Mighty Mums – a lifestyle intervention at primary care level reduces gestational weight gain in women with obesity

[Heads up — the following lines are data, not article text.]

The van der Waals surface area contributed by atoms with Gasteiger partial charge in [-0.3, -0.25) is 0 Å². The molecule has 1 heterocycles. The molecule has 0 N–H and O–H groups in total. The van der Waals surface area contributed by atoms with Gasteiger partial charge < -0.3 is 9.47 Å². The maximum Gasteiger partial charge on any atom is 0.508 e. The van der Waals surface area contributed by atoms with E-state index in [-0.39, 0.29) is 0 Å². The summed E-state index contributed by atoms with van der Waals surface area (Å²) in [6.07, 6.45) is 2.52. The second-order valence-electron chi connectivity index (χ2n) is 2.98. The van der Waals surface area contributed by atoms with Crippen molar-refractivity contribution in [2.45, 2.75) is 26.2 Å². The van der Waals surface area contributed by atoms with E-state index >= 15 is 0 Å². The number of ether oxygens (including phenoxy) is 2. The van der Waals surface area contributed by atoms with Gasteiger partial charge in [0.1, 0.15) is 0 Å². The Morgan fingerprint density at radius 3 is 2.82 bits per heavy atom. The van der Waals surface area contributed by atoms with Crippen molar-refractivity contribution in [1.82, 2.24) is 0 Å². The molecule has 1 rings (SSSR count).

Mighty Mums – a lifestyle intervention at primary care level reduces gestational weight gain in... Background: Obesity (BMI ≥30) during pregnancy is becoming an increasing public health issue and is associated with adverse maternal and perinatal outcomes. Excessive gestational weight gain (GWG) further increases the risks of adverse outcomes. However, lifestyle intervention can help pregnant women with obesity to limit their GWG. This study evaluated whether an antenatal lifestyle intervention programme for pregnant women with obesity, with emphasis on nutrition and physical activity, could influence GWG and maternal and perinatal outcomes. Methods: The intervention was performed in a city in Sweden 2011–2013. The study population was women with BMI ≥30 in early pregnancy who received standard antenatal care and were followed until postpartum check-up. The intervention group (n = 459) was provided with additional support for a healthier lifestyle, including motivational talks with the midwife, food advice, prescriptions of physical activity, walking poles, pedometers, and dietician consultation. The control group was recruited from the same (n = 105) and from a nearby antenatal organisation (n = 790). Results: In the per-protocol population, the intervention group had significantly lower GWG compared with the control group (8.9 ± 6.0 kg vs 11.2 ± 6.9 kg; p = 0.031). The women managed to achieve GWG < 7 kg to a greater extent (37.1% vs. 23.0%; p = 0.036) and also had a significantly lower weight retention at the postpartum check- up (− 0.3 ± 6.0 kg vs. 1.6 ± 6.5 kg; p = 0.019) compared to the first visit. The most commonly used components of the intervention, apart from the extra midwife time, were support from the dietician and retrieval of pedometers. Overall compliance with study procedures, actual numbers of visits with logbook activity, and dietician contact correlated significantly with GWG. There was no statistically significant difference in GWG (10.3 ± 6.1 kg vs. 11.2 ± 6.9 kg) between the intervention and control groups in the intention-to-treat population. Conclusion: Pregnant women with obesity who follow a lifestyle intervention programme in primary health care can limit their weight gain during pregnancy and show less weight retention after pregnancy. This modest intervention can easily be implemented in a primary care setting. Trial registration: The study has been registered at ClinicalTrials.gov, Identifier: NCT03147079. May 10 2017, retrospectively registered. Keywords: Pregnancy, Obesity, Lifestyle intervention, Gestational weight gain * Correspondence: karin.haby@vgregion.se Primary Health Care, Research and Development Unit, Närhälsan, Region Västra Götaland, Gothenburg, Sweden Institute of Health and Care Sciences, Sahlgrenska Academy, University of Gothenburg, Gothenburg, Sweden Full list of author information is available at the end of the article © The Author(s). 2018 Open Access This article is distributed under the terms of the Creative Commons Attribution 4.0 International License (http://creativecommons.org/licenses/by/4.0/), which permits unrestricted use, distribution, and reproduction in any medium, provided you give appropriate credit to the original author(s) and the source, provide a link to the Creative Commons license, and indicate if changes were made. The Creative Commons Public Domain Dedication waiver (http://creativecommons.org/publicdomain/zero/1.0/) applies to the data made available in this article, unless otherwise stated. Haby et al. BMC Obesity (2018) 5:16 Page 2 of 12 Background almost 300,000 pregnancies, showed that a GWG below In line with rising global figures for the general popula- 6 kg in obese women was associated with a lower risk of tion, obesity in relation to pregnancy is becoming an in- adverse maternal and neonatal outcomes [18]. creasing global public health issue. Across Europe, the Programmes are being introduced in antenatal care majority of countries in 2013 had high rates of over- that address obesity to prevent excessive GWG, and weight and obesity in early pregnancy; Scotland showed there has been a tendency towards decreasing GWG in the highest prevalence (48%) and Slovenia the lowest Swedish women with high BMI [2]. Diet, exercise, or (18%), with Sweden in between (38%) [1]. both can reduce the risk of excessive GWG [20], and Of women assigned to antenatal care in Sweden in diet- and physical activity-based interventions during 2016, 26.6% had overweight (body mass index [BMI] pregnancy reduce GWG and lower the odds of caesarean ≥25) and 14.1% had obesity (BMI ≥30). The prevalence section [21]. On one hand, evidence suggests that exer- was higher in pregnant women with elementary educa- cise is a strong part of controlling GWG [20], while tion (vs. high school or university) and women born in other studies support interventions based on diet foreign countries [2]. Women with lower education also appearing to be most effective [22]. Behavioural inter- had the largest BMI increase between pregnancies [3]. ventions may be effective in reducing GWG in obese Living in communities with low socioeconomic stan- women during pregnancy, but the variation in interven- dards is associated with higher BMI. Moreover, women tions that have been tested makes comparisons difficult in disadvantaged neighbourhoods are more likely to gain [23]. Evaluations of interventions have yielded mixed re- unhealthy weight, which supports the need for improved sults, and specific characteristics of effective interven- preconception and antenatal care [4]. The well-being of tions are under-reported in the literature [24]. Also, the next generation is at risk, since maternal obesity is a there is a demand for interventions that facilitate posi- significant factor leading to obesity in offspring, with tive future outcomes and decreased negative effects for further negative health consequences [5, 6]. Thus, even the offspring [25]. Routine weighing alone appears not if healthy living habits are the responsibility of the indi- to be effective in reducing GWG, especially in women vidual, potential social and environmental factors in- with obesity [26, 27], and there is thus a demand for im- volved must also be considered, so that children, youth, plementation of evidence-based strategies to enhance and women have the possibility of living healthy lives to healthy lifestyle in routine antenatal care [10]. prevent obesity and its negative consequences [4]. The primary aim of this study was to evaluate whether According to a systematic review of 22 reviews, obesity a structured antenatal lifestyle intervention at primary in pregnancy was associated with increased risk of gesta- care level for pregnant women with obesity can result in tional diabetes, preeclampsia, gestational hypertension, lower mean GWG; a larger proportion of women with a depression, preterm birth, large-for-gestational-age babies, GWG less than the target of 7 kg, a limit used in earlier congenital anomalies, instrumental and caesarean birth, research [28]; and lower weight at the postnatal check- perinatal death, and surgical site infection [7]. Obesity in up, compared with women receiving standard care. The early pregnancy was a predictor for excessive gestational secondary aims were to study whether the intervention weight gain (GWG) [8] and excessive GWG per se was a had impact on maternal and child perinatal health out- predictor for postpartum weight retention [8–10]. Exces- comes, and to identify which subcomponents of the sive GWG has been associated with high foetal birth- intervention were favoured by the participants who were weight [11] and with offspring becoming overweight or successful in limiting GWG. obese in childhood and adolescence [12–14]. In addition, women with excessive GWG were more likely Methods to experience postpartum weight retention and long- The Mighty Mums (MM) project was a standardised term obesity [8, 15], in particular, those with first- programme delivered during regular antenatal care, aim- trimester weight gain [16]. ing to reduce GWG in pregnant women with obesity. To minimise the risks of negative health consequences Results from a pilot study have been described elsewhere of both inadequate and excessive GWG, American [29]. Theories of empowerment [30], motivational inter- guidelines on limiting GWG have been developed by the viewing (MI) [31], and person-centred care [32] inspired Institute of Medicine (IOM) [17], which are used inter- the individualised approach used in the intervention. nationally. However, these guidelines have not been systematically implemented in Sweden, since a Swedish Study population study showed that if GWG is even lower than the IOM The study, conducted in a city area in western Sweden recommendation, the increased risk of complications for over 3 years (2011–2013), involved 3300 pregnant both woman and offspring can be reduced, especially women with BMI ≥30 at the first visit to the antenatal among women with obesity [18, 19]. The study, with care. Based on the organisation of the antenatal care, the Haby et al. BMC Obesity (2018) 5:16 Page 3 of 12 intervention was conducted in the major part of the city off, and some women having a true BMI of less than 30 with 2500 pregnant women having BMI ≥30. A smaller were included (n = 37, see Table 1). catchment area within the city with 800 pregnant women having BMI ≥30 was assigned as a control area. After informed consent, women enrolled in the inter- Standard antenatal care and the intervention vention group (n = 459) and the control group (n = 105) All women received standard antenatal care. This com- were followed from the first trimester of the pregnancy prised care by a midwife during pregnancy and the post- until postpartum check-up, in registers and during ante- partum visit, usually a total of nine visits to the midwife. natal care. All women’s weights were checked at the first visit, at An adjacent area with 790 pregnant women with BMI weeks 25 and 37, and at the postnatal check-up, accord- ≥30 was added to the control group. Altogether, 1354 ing to the regular antenatal programme. This also in- women were enrolled, 459 in the intervention and 895 cluded referral to the anaesthetic unit for women with in the total control group (Fig. 1). Due to clinical rou- BMI ≥40 for assessment and planning of the upcoming tines and the medical record system, BMI was rounded labour and birth. Fig. 1 Flow chart of women in the study. ITT = intention-to-treat population; PP = per-protocol population. There is some overlap between reasons for exclusion from the PP population in the intervention group Haby et al. BMC Obesity (2018) 5:16 Page 4 of 12 Table 1 Baseline characteristics of participants Variable Intention-to-treat population Per-protocol population Intervention Controls Intervention Control Mean (SD) Mean (SD) Mean (SD) Mean (SD) Median (range) Median (range) Median (range) Median (range) (n = 438) (n = 871) (n = 116) (n = 845) Weeks pregnant at 8.6 (2.5) 7.9 (2.3) 8.3 (2.1) 7.9 (2.3) first pregnancy visit 8.2 (3–20) 7.9 (5–18) 7.9 (4–15) 7.7 (5–18) Age, years 30.9 (5.5) 30.7 (5.1) 30.7 (5.4)30.1 (20.7–47.4) 30.7 (5.1) 30.5 (18.2–47.4) 30.4 (17.6–46.1) 30.3 (17.6–46.1) Weight at first 94.0 (13.9) 93.4 (11.5) 94.1 (14.7) 93.3 (11.3) pregnancy visit, 92.0 (63.0–152.0) 92.0 (69.0–153.0) 91.0 (67.0–152.0) 92.0 (69.0–144.0) transformed to week 15, kg Height at first 165.8 (7.5) 166.4 (6.2) 165.8 (7.2) 166.4 (6.2) pregnancy visit, cm 165.0 (133.0–187.0) 166.0 (148.0–185.0) 165.0 (148.0–180.0) 166.0 (148.0–185.0) n = 437 BMI at first pregnancy visit, 34.1 (4.0) 33.7 (3.2) 34.1 (3.7) 33.6 (3.1) transformed to week 15 33.3 (27.7–57.2) 32.8 (29.7–50.0) 33.1 (29.3–49.6) 32.8 (29.7–47.0) n = 437 n (%) n (%) n (%) n (%) Overweight 28 (6.4) 5 (0.6) 6 (5.2) 5 (0.6) BMI < 30.0 Obese Class I 271 (62.0) 611 (70.1) 74 (63.8) 596 (70.5) BMI 30.0–34.9 Obese Class II 98 (22.4) 210 (24.1) 25 (21.6) 204 (24.1) BMI 35.0–39.9 Obese Class III 40 (9.2) 45 (5.2) 11 (9.5) 40 (4.7) BMI ≥40 Primipara 204 (46.6) 338 (38.8) 63 (54.3) 326 (38.6) Born outside Sweden 131 (29.9) 92 (10.6) 35 (30.2) 89 (10.5) Use of translator 46 (10.5) 17 (2.0) 14 (12.1) 17 (2.0) Education 269 (61.6) 564 (64.8) 68 (58.6) 545 (64.6) ≤12 years Other than 151 (34.5) 194 (22.3) 43 (37.1) 187 (22.2) employed Use of nicotine 33 (7.5) 79 (11.0) 8 (6.9) 77 (11.1) Values represent mean (SD) and median (range) for continuous variables, and n (%) for categorical variables Due to clinical routines, BMI has been rounded off and some women having a true BMI less than 30 have been included, n =37 Below university studies Being subsidised by parental leave, unemployment benefits, student loans, or social security The MM project was designed to function in everyday pregnancy, about 5 min of each appointment with the practice and one of the fundaments was MI [31]. midwife were dedicated to the follow-up of lifestyle. The Women in the intervention group received additional woman’s weight was checked at every appointment, ap- care in the form of motivational talks and personalised proximately 11 check-ups in total, including postpartum counselling on food and physical activity, delivered by check-up. the midwife at two extra appointments, around 30 min Moreover, at one of the first visits to the midwife, food each, during early pregnancy. Based on each participant’s and activity habits were mapped, and a logbook was in- choice, the women were also offered individualised diet- troduced. The woman and the midwife used the logbook ary advice from a dietician, food discussion groups with throughout the pregnancy and at the postpartum check- a dietician, aqua aerobics led by a physiotherapist and a up to register weight and record comments on successes midwife, prescriptions for physical activity, walking and drawbacks as well as enablers and obstacles in man- poles, pedometers, and information about community aging the planned lifestyle changes. With the logbook it health centres offering lifestyle education and lighter ex- was possible for the woman and the midwife to work to- ercise. Apart from the two extra appointments in early gether in partnership with the lifestyle changes, and for Haby et al. BMC Obesity (2018) 5:16 Page 5 of 12 the woman to take responsibility for her choices and included multivariable binary logistic regression for di- adapt the plan to her own capacity. The activities in the chotomous variables, analysis of covariance (ANCOVA) programme were built on the idea that the woman for normally distributed continuous variables, and multi- should be active and take part in all decisions of the variable binary logistic regression for non-normally dis- programme, which is crucial and a cornerstone in tributed continuous variables and ordered categorical person-centred care [32]. variables, respectively. Correlations for adherence to the Before the start of the project, the midwives were intervention were performed using Spearman’s correl- given education about obesity, and about current recom- ation coefficient. mendations on nutrition and physical activity during To address potential lack of adherence to the pregnancy. They were also trained in MI [31] and how programme, and to the standard antenatal care, to use the logbook. Information on the project and ad- additional analyses were conducted for an identified vice on food and physical activity were available on the per-protocol (PP) population. Women were included antenatal care website for the midwife to use for self- in the PP population if they had registered weight education, and to hand out to women in the interven- and height at first visit to antenatal care and regis- tion. A network with the surrounding community was teredlastweightinpregnancy. Forthe womeninthe formed, and healthcare providers and doulas (coaches intervention, it was furthermore required that they for the woman during pregnancy and labour) were con- hadparticipatedatadefinedminimum level: adher- tacted to find areas for interaction and support. Collab- ence to activities with food and physical activity, with oration was initiated with community health centres. at least level 2 (of 1–4where 1is “not followed” and 4is “followed”), according to at least three (of six Data collection possible) notifications in the logbook. The criteria for Data were collected from the antenatal medical records the intervention group were established before statis- and included country of birth, language, need for inter- tical analyses were performed. A composite variable preter, educational level, employment status, smoking was constructed, indicating the number of activities status, height, weight (as measured in light clothing on a that each woman chose to participate in. digital scale in the antenatal clinic), mode of delivery and the child’s weight and Apgar score (numerical sum- Power calculation mary of the health of the newborn). Information on With 100 women in each group, the power of this study pregnancy complications (gestational hypertension, pre- was 80% for finding a difference between groups of at eclampsia, gestational diabetes) was gathered from the least 1.1 kg at a significance level of 0.05. antenatal record. Data on the intervention were col- lected from the logbook. The weight measured at the Results first antenatal visit was used to calculate baseline BMI. Characteristics of the study participants The information on education was collected from the Descriptive data for the women’s baseline characteristics national maternity health register. are given in Table 1. Significant differences were seen Weight at the first visit to antenatal care was trans- between the intervention group and controls, for the formed to week 15 using data from the national mater- ITT population with regard to country of birth, need of nity health register, if first weight was measured after translator, employment status, and BMI at enrolment, week 15 (n = 11) [33]. For missing data on postpartum and for the PP population, to country of birth, use of weight, stochastic imputation was performed using fully translator, and employment. These variables were con- conditional specifications (FCS) with seed = 4918. GWG trolled for in the statistical analyses. was calculated as the difference between weight at the postpartum check-up and first visit weight. Gestational weight gain Analyses The PP analysis (Table 2) showed that the women in the The main analyses were comparisons between the total intervention group had a significantly lower GWG com- intervention and control groups (intention to treat ana- pared to controls (8.9 ± 6.0 kg vs 11.2 ± 6.9 kg; p = 0.031) lyses, ITT), including all women and adjusted for signifi- (Fig. 2). A significantly larger number of these women cant confounders (p ≤ 0.05), including weeks pregnant at managed GWG < 7 kg (37.1% vs. 23.0%; p = 0.036) first visit, height, country of birth (mother), need of (Fig. 3), and also had a significantly lower weight re- translator, main occupation, and BMI at first visit trans- tention at postpartum check-up (− 0.3 ± 6.0 kg vs. 1.6 formed to 15 weeks of pregnancy. The adjusted mean ±6.5 kg; p = 0.019) (Fig. 2). There were no significant differences, for GWG and secondary outcome variables, differences for variables connected to birth size in the were estimated with 95% confidence intervals. Analyses PP population. Haby et al. BMC Obesity (2018) 5:16 Page 6 of 12 Table 2 Results from the per-protocol and intention-to-treat analyses Variable Intention-to-treat population Per-protocol population Intervention Controls Adjusted Intervention Controls Adjusted a a Mean (SD) Mean (SD) p-value Mean (SD) Mean (SD) p-value Median (range) Median (range) Median (range) Median (range) (n = 438) (n = 871) (n = 116) (n = 845) Week of delivery 39.1 (2.5) 39.8 (2.0) 0.001 39.6 (1.5) 39.8 (2.0) 0.142 40.0 40.0 40.0 40.0 (24–42) (23–42) (36–42) (23–42) n = 429 n = 866 Weight change: 10.3 (6.1) 11.2 (6.9) 0.695 8.9 (6.0) 11.2 (6.9) 0.031 from first pregnancy 10.0 11.0 9.00 11.0 visit to last (−6.0–41.0) (−15.0–46.0) (−6.0–28.0) (−15.0–46.0) pregnancy visit, kg Weight change: 1.4 (6.4) 1.6 (6.5) 0.731 −0.3 (6.0) 1.6 (6.5) 0.019 from first pregnancy 1.0 2.0 −1.0 2.00 visit to postpartum (−19.0–23.0) (−27.0–27.0) (− 17.0–18.0) (−27.0–27.0) check-up, kg Child weight at delivery, g 3591 (594) 3695 (637) 0.037 3603 (505) 3703 (627) 0.300 3605 3705 3515 3705 (830–5430) (418–5760) (2480–5430) (418–5760) n = 420 n = 866 n = 113 n (%) n (%) n (%) n (%) GWG < 7 kg 120 (27.4) 204 (23.4) 0.882 43 (37.1) 194 (23.0) 0.036 Macrosomia 22 (5.0) 77 (8.8) 0.017 5 (4.3) 76 (9.0) 0.172 SGA 34 (7.8) 45 (5.2) 0.196 10 (8.6) 38 (4.5) 0.199 Values represent mean (SD) and median (range) for continuous variables, and n (%) for categorical variables Adjusted for weeks pregnant at enrolment, height at enrolment, country of birth (mother), translator needed, main occupation, and BMI at enrolment transformed to 15 weeks Small for gestational age In the ITT population (Table 2) there was a slightly, Child weight was significantly higher, and macrosomia but not significantly, lower GWG compared to the con- (i.e. birth weight > 4500 g) significantly more common in trol group (10.3 ± 6.1 kg vs. 11.2 ± 6.9 kg) and 27.4% of the control group. women in the intervention group managed to keep Overall, the prevalence of adverse maternal outcomes GWG < 7 kg in comparison with 23.4% among controls. (gestational diabetes, gestational hypertension, and Fig. 2 Change in mothers’ weight during and after pregnancy, by group (PP) Haby et al. BMC Obesity (2018) 5:16 Page 7 of 12 Fig. 3 Gestational weight gain < 7 kg, by group (PP) preeclampsia) and perinatal outcomes (preterm delivery, activities with physical activity (i.e. pedometers, walking intrauterine foetal death, caesarean delivery, Apgar) did poles, and aqua aerobics) did not correlate with GWG. not differ significantly between groups. The logbook gave an idea of which food advice was agreed upon and how it was discussed. Most mid- Adherence to the programme wives gave general food advice from the website, but Maximum attendance (Table 3) implied seven notifica- it was also common to note individual advice in the tions in the logbook, corresponding to seven discussions logbook: “restrict carbohydrates”, “eat regularly”, “cut on the topic with the midwife: one initial visit, five follow- out sweets and sweet drinks”,and more positively, ups throughout the pregnancy, and one at the postpartum “increase fruit and vegetables”, “eat fish”,and “savour check-up. Of the women in the intervention (n = 438), 27. the food”. 2% (n = 119) fulfilled the criterion of adherence to the study protocol, that is, fulfilled the prescribed activities at Discussion level two on at least three follow-ups with the midwife This study shows that an antenatal care programme re- during pregnancy. All extra activities were optional; 39.0% sulted in a significantly lower GWG, significantly lower (n = 170) had contact with the dietician (individually or in weight retention at the postnatal check-up, and signifi- food discussion groups), 34.7% (n = 148) used pedometers, cantly more women being successful in limiting GWG 20.0% (n = 86) used walking poles and 16.9% (n =73) par- to less than 7 kg if they followed the individually ticipated in aqua aerobics. Most women chose to organise planned lifestyle changes. physical activities on their own, and the most common ac- The results from this study are in line with other life- tivity was walking, often on a level of 30 min 5–7days a style studies where effect on GWG has been shown week. The mean number of visits with logbook activity after nutritional advice alone, or in combination with was higher (6.3 ± 0.6) in the PP population than in the advice on physical activity [28, 34–37]. Interesting find- ITT population (4.7 ± 2.3). Dietician counselling and use ings from trials seem to be that the effect of getting in- of walking poles and pedometers as well as participation formation from brochures, seminars, and websites in aqua aerobics were more common in the PP popula- should not be underestimated [35, 37, 38], and that tion, and this group also had a slightly higher score con- more intense interventions do not always give the best cerning the composite variable for all activities (4.3 ± 1.1 results [28, 36]. Oneexplanation maybethatdelivery vs. 3.5 ± 1.7). of objective information in group settings or electronic- Overall compliance with study procedures (number of ally is successful, since pregnant women with BMI ≥30 visits with both food and physical activity on at least have the experience of being addressed in a judgemen- level 2) correlated significantly with GWG (Table 4), as tal way about their weight, and request accurate and did actual numbers of visits with logbook activity and appropriate information about the benefits of limited having contact with the dietician. Participating in gestational weight gain [39]. Haby et al. BMC Obesity (2018) 5:16 Page 8 of 12 Table 3 Adherence to the Mighty Mums study protocol Variable Intention-to-treat population Per-protocol population Mean (SD) Mean (SD) Median (range) Median (range) n = 438 n = 116 Food adherence , of all visits 2.9 (0.8) 3.2 (0.7) 3(1–4) 3(2–4) n = 346 Physical activity adherence , 2.5 (0.8) 2.8 (0.6) of all visits (1–4) 3(2–4) n = 356 Number of logbook visits 4.7 (2.3) 6.3 (0.6) 6(0–7) 6(5–7) Composite variable for 3.5 (1.7) 4.3 (1.1) all activities 4(0–7) 4(3–7) n (%) n (%) Adherence to both food 119 (27.2) 116 (100) and physical activity criteria Adherence to food criteria 276 (63.0) 116 (100) Adherence to physical activity criteria 295 (67.4) 116 (100.0) Use of pedometer 148 (34.7) 45 (38.8) Use of walking poles 86 (20.0) 34 (29.3) Contact with dietician 170 (39.0) 49 (42.2) Participated in aqua aerobics 73 (16.9) 24 (20.7) At least one visit with follow-up 333 (76.0) 116 (100) of food activities At least one visit with follow-up 317 (72.4) 116 (100) of physical activity At least one logbook visit 391 (89.3) 116 (100) Number of logbook visits 0–4 136 (30.9) 0 (0) 5–6 220 (50.2) 70 (60.3) 7 82 (18.7) 46 (39.7) Values represent mean (SD) and median (range) for continuous variables, and n (%) for categorical variables Adherence = at least level 2 on at least three visits according to registration in logbook Several reviews conclude that behavioural GWG inter- practice, and one of the fundaments was the skill in MI ventions, even if successful, should be more systematic- that all midwives exerted, or were educated in before ally designed and evaluated, as well as based on insights start of the project. The correlations between GWG and from behavioural science [22, 24, 40, 41]. The MM pro- the specific activities (pedometers, walking poles, aqua ject was designed to function in structured everyday aerobics) were non-significant, which is in line with Table 4 Correlation between adherence and weight gain among women in the intervention group, ITT population Variable Number of observations Spearman correlation coefficient P-value Adherence to both food and physical activity criteria 402 −0.157 0.002 Number of visits with adherence to both food and physical activity criteria 402 −0.162 0.001 Adherence to food criteria 402 −0.127 0.011 Number of visits with adherence to food criteria 402 −0.129 0.010 Adherence to physical activity criteria 402 −0.119 0.017 Number of visits with adherence to physical activity criteria 402 −0.179 < 0.001 Contact with dietician 400 −0.122 0.015 Number of logbook visits 402 −0.169 0.001 Adherence = above level 1 on more than two visits according to registration in logbook Haby et al. BMC Obesity (2018) 5:16 Page 9 of 12 previous findings that extra activities do not always have reported by women with obesity [48], as well as more the expected effect [28, 35–38]. The women in the MM unpleasant experiences from attending health care intervention described the opportunity to set their own services [43, 46]. goals for lifestyle change as crucial, and experienced as The fact that 38% of women declined participation supportive being in a group setting with other obese might be explained by their not wanting or feeling able pregnant women [42]. to adhere to the intervention, or being less health literate An important result of the present study is that the [49]. A possible selection bias is that the most motivated midwives had the opportunity to develop skills for work- women opted to join [50]. Both the midwives who in- ing with obesity and lifestyle issues in the everyday vited the women and the women accepting participation clinic, a topic that midwives in earlier research had (as interventions or controls) may have been more com- expressed having difficulties with [43, 44]. The midwives fortable in dealing with lifestyle issues (the midwife) [45, thus had the opportunity of being empowered to see 46] and had a higher readiness to cope with lifestyle that their advice would make a difference, since feeling changes (the woman) [50]. Since less than one third of confident in giving advice on GWG is an important pre- the women in the intervention group fulfilled the criter- dictor of higher guideline adherence [45]. To feel ion of adherence to the study protocol, the conclusions confident and be able to accomplish an efficient and of the PP population are drawn from a rather small pro- worthy handling of obesity, midwives should have access portion of those eligible for participation. to nutrition and lifestyle expertise [4]. On the other hand, participation in lifestyle interven- A strength of the MM programme is that it was tions in pregnancy is reported to be low, with 40–60% of population-based and that the women who were eligible women eligible to participate declining to do so [44]. A for MM were from geographically as well as socio- reason for the relatively high participation rate in the economically similar compositions. Women with Mighty Mums programme could be the possibility of ex- languages other than Swedish were also invited, since it ercising one’s own choice regarding which areas to focus was possible to use interpreters. To avoid biased results on or which activities to take part in. This in turn low- caused by an over-representation of highly motivated ered the numbers of women participating in the separate women, the intervention was delivered through the activities, and individuals may have missed out on cer- standard antenatal care system. MM was originally de- tain aspects of the intervention. Attracting the women signed as a development project, and a further strength to participate is thus of paramount importance, and the is that the midwives were not involved in the project be- person-centred approach with individualised advice cause they had a particular interest, but were representa- formed the base of Mighty Mums. tive of the regular staff. Another strength is that the A related possible source of bias is that the women weight of the woman in the beginning of pregnancy was taking part in the intervention to a greater extent were registered, not reported by the woman, as is often the born in countries other than Sweden, had higher use of case in similar studies. interpreters, and were more often not engaged in work. A limitation is that the intervention was not rando- Also, more women in the intervention than in the con- mised. Also, the area first selected for the control group trol group were in Obese Class III (BMI ≥40) and fewer did not recruit enough women, which led to extending were in the lowest Obese Class I (BMI 30.0–34.9). to an adjacent area. However, all three areas were ex- Higher BMI may have contributed to a lower GWG in pected to have similar sociodemographic structures. the intervention group compared to controls, since Analyses were adjusted for socioeconomic differences on GWG usually is lower in women with higher BMI [2, an individual level. 19]. The challenge of counselling women with obesity Another limitation is that even though the MM pro- and eating disorders has been described by midwives ject was intended to reach all women with BMI ≥30 en- [51], and pregnant women with obesity have asked for tering pregnancy, it turned out that 35% were not culturally adapted programmes [52]. Being born in an- invited. The low contact level might have been due to other country and being less fluent in Swedish may have midwives neglecting or forgetting to inform women, or negatively affected the ability to keep GWG below the abstaining because of a full agenda. The fact that not all determined limit, due to difficulties in understanding midwives and staff feel comfortable in addressing and assimilating the information and advice from the women with obesity has been described elsewhere [43, midwife. On the other hand, midwives in areas with 46, 47], and may explain why only 65% of the women higher socio-economic and cultural demands might have were asked about participation. Correspondingly, the ex- had to develop certain working skills to cope with this, planation for why only 62% of the women who were since counselling women from other cultures is de- approached chose to participate could be that more scribed as a certain challenge [51]. However, the results negative attitudes towards being pregnant have been from this study indicate that the intervention was as Haby et al. BMC Obesity (2018) 5:16 Page 10 of 12 relevant to women with a foreign background as to [53]. Also, for the pregnant woman with obesity, the those born in Sweden, potentially due to its person- health-promoting ambition of the health care service centred focus on the women’s own capabilities. can result in additional demands. It is likely that this is Women in the control group may have been influ- not the first time the woman is addressing concerns enced by the ongoing MM project, since there is formal about her body weight. The woman’s acceptance of her and informal communication between midwives, and actual weight and lack of motivation for lifestyle change, pregnant women move between areas and voluntarily as well as sensitivity to being scrutinised and observed tell each other pregnancy-related health tips. Women in for weight matters, has been suggested to negatively im- the control group may also have been referred to a diet- pact the possibility of succeeding in restricting GWG ician or physiotherapist, taken part in community activ- and may have hindered some women from participating ities related to lifestyle or other issues independent of [48, 54]. The fact that the public health and community the project, or enrolled in other health-related research services generally lack structured maternal obesity objec- studies. These circumstances could in reality have tives aggravates the possibility of succeeding with life- decreased the differences between women in the inter- style interventions and calls for more strategic and vention and control groups. national support concerning evidence and guidance to Another limitation is that the intervention programme plan, develop, and implement effective maternal obesity with free choice of activities makes it difficult to differ- services [47]. entiate exactly which parts of the MM intervention con- The many barriers that exist for both women and tributed to the difference in GWG between the health care providers affect the successful initiation of intervention and control groups. The variety in support behavioural change during pregnancy [44]. Midwives de- and activities and the possibility to choose may be fac- scribe pregnancy as an ideal time for interventions con- tors contributing to success, but it is difficult to define cerning health among pregnant women, and say that which measure was most effective within the current they require support and better cooperation with other study design. The extra time with the midwife or contact healthcare professionals to be able to carry forward with the dietician, both weakly correlating with GWG, greater collaboration with the women they care for [55]. may also be of importance. Being weighed at every visit Person-centred care in pregnancy is sparsely studied, has been described with conflicting results [26, 27], and and the extent to which person-centred care may im- it is unclear whether this contributed to limiting weight prove health outcomes and satisfaction with care in this gain. However, women in the MM intervention reported population needs further research [56]. that being weighed regularly encouraged them to con- tinue the positive lifestyle changes [42]. Another factor Conclusions influencing GWG could be the network that was formed This study, which is based on relatively modest changes with the surrounding community and health centres. in the routine visits in primary care, shows that it is pos- Two extra appointments with the midwife were planned sible to guide the pregnant woman with obesity towards for the intervention group. The extra time with the mid- everyday lifestyle changes that decrease GWG and lessen wife, as such, and not the content of the intervention weight retention after pregnancy. The number of visits visits, may have helped empower the women in the inter- with logbook activity on both food and physical activity vention to succeed with the lifestyle project. In the pilot as well as dietician consultation correlated significantly study of MM, where visits to the midwife were counted with GWG. The individual choice of level of activity and manually, there was a similar number of visits among engagement, as well as the personal support and docu- women in the intervention and women in the control menting in the logbook, may also be factors in success. group [29]. In the full study, however, it was not possible However, measures need to be evaluated to have a larger to obtain reliable data on the number of midwife visits for proportion of participants taking full advantage of the all women, due to differences in routines for reporting to programme, and future studies are warranted to put the register, both in time and between areas. strategies in antenatal care into perspective regarding Also, there are concerns about how well the effect of the whole health care system and society’s handling of an intervention like MM can be studied, since pregnant overweight and obesity in pregnant women. women choosing to enter a lifestyle intervention will have a high motivation to make healthy changes during Implications for clinical practice pregnancy, regardless of being in a study or not [37]. The findings in this study suggest that a programme The low participation in the MM intervention might starting in early pregnancy, monitoring weight regularly be surprising, since pregnancy, preconception, and post- and with an opportunity to discuss nutrition and phys- natal periods often are viewed as important and timely ical activity with the midwife or other professionals stages in the life course for public health intervention throughout pregnancy, can be an important part of Haby et al. BMC Obesity (2018) 5:16 Page 11 of 12 active antenatal care concerning lifestyle issues. Also, the Publisher’sNote Springer Nature remains neutral with regard to jurisdictional claims in published postpartum check-up may be an opportunity for the maps and institutional affiliations. woman with obesity to be addressed about her current weight and lifestyle and offered further monitoring in Author details Primary Health Care, Research and Development Unit, Närhälsan, Region primary care. However, for an optimal effect, women Västra Götaland, Gothenburg, Sweden. Institute of Health and Care Sciences, need to receive better information on risks and advice Sahlgrenska Academy, University of Gothenburg, Gothenburg, Sweden. on losing weight even before getting pregnant [57]. GPCC – University of Gothenburg Centre for Person-centred Care, Gothenburg, Sweden. Department of Pediatrics, NU Hospital Group, Region Activities in the intervention programme that corre- Västra Götaland, Uddevalla, Sweden. Institute of Clinical Sciences, lated significantly with GWG (extra midwife visits, Sahlgrenska Academy, University of Gothenburg, Gothenburg, Sweden. advice on food and physical activity, and dietician Received: 30 June 2017 Accepted: 26 April 2018 consultation; Table 4), together with mandatory weigh- ing, have been picked up in regional guidelines for ante- natal care. 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Mighty Mums – a lifestyle intervention at primary care level reduces gestational weight gain in women with obesity